- Learn your options. Discuss possible and probable outcomes of the IRS tax lien negotiations with your tax representative. Take a close look at your cash flow and figure out how closely it mirrors potential settlement amounts or repayment plans. Experienced IRS Negotiators can often reach a settlement agreement on your behalf that is less than the balance owed. If that happens, have you set aside funds to pay that debt? If that is not an option, talk to your negotiator to determine whether a structured payment plan will be better for you…and whether you need to set up a bank account to handle just those payments.
Tax Debt Relief Can Take Many Forms
Today, tax relief can take several forms. As mentioned earlier, a tax relief negotiator may obtain different forms of relief for your tax debt:
- Tax Debt Settlement. Your tax negotiator works with the tax agency to obtain a settlement for less than the total amount owed. Once that number is reached, you will be asked to sign an agreement. Tax negotiators do not work for free, so be prepared to pay for this service. The form usually used in this negotiation is called an “Offer in Compromise”. You may submit this form yourself, but be prepared for time consuming follow up. The “Offer in Compromise” will require supporting documentation to prove your circumstances, regardless of who prepares and submits the package. Keep in mind, that though the IRS has expanded its criteria for whose offer may be accepted, if it believes the liability can be paid in full as a lump sum or through an installment agreement, the IRS will still not accept an offer.
- Penalty Abatement. Sometimes the amount owed isn’t the reall issue. The penalties added over time can be devastating. One negotiated tax relief method results in abatement of penalties. You will still pay the full past due tax and interest, but the hefty penalties may be forgiven.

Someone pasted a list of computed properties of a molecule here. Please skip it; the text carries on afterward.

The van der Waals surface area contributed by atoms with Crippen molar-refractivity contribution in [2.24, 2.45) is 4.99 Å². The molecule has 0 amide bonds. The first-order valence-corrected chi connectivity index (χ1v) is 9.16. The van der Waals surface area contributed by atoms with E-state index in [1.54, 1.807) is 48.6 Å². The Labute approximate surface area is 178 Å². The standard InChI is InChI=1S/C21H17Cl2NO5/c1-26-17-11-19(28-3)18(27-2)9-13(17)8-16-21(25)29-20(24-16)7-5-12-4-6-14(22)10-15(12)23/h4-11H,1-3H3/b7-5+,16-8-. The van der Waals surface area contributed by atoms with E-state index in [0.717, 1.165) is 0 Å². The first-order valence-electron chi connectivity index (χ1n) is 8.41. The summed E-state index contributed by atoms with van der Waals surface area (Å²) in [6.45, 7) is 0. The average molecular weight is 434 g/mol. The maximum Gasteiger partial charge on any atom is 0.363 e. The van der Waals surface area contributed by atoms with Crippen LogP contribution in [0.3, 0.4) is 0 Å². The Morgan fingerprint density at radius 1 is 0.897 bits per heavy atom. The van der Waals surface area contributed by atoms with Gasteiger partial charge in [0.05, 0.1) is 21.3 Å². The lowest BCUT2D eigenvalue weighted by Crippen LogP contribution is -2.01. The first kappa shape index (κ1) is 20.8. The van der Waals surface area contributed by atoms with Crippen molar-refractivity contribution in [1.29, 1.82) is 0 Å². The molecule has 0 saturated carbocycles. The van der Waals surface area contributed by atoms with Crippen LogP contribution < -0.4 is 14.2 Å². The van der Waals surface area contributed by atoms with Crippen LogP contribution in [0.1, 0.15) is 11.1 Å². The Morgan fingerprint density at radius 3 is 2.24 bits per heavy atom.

- Interest Abatement. Rarely, but sometimes, the IRS grants an abatement of interest. If this is negotiated and approved on your behalf, you will still owe the original tax due, but without the add ons.
- Structured Tax Installment Repayment Plan. This too, can be negotiated on your behalf, and depending on your current financial status, may repay a lower amount than the amount owed. You will be encouraged to set up automatic deduction, and it may be a good idea to set up a separate bank account just for this purpose. When the payments are complete, you should still ask for a letter of satisfaction, so you can prove the payments were made as agreed and that the debt is closed.
- Pay Full Lump Sum. This requires no negotiation, but does need a payoff statement with a good through date. If you are able to pay your tax debt in full, congratulations! Make sure you get your letter of satisfaction for the debt.
State tax Agencies may have similar but different guidelines for relief options. Our experience will also pay off here. Knowing not only what is possible but how to help ensure a more beneficial outcome can make thousands of dollars difference when it comes to tax debt. Call, chat or complete our form to speak to someone who knows how to work with the government and get the relief you deserve!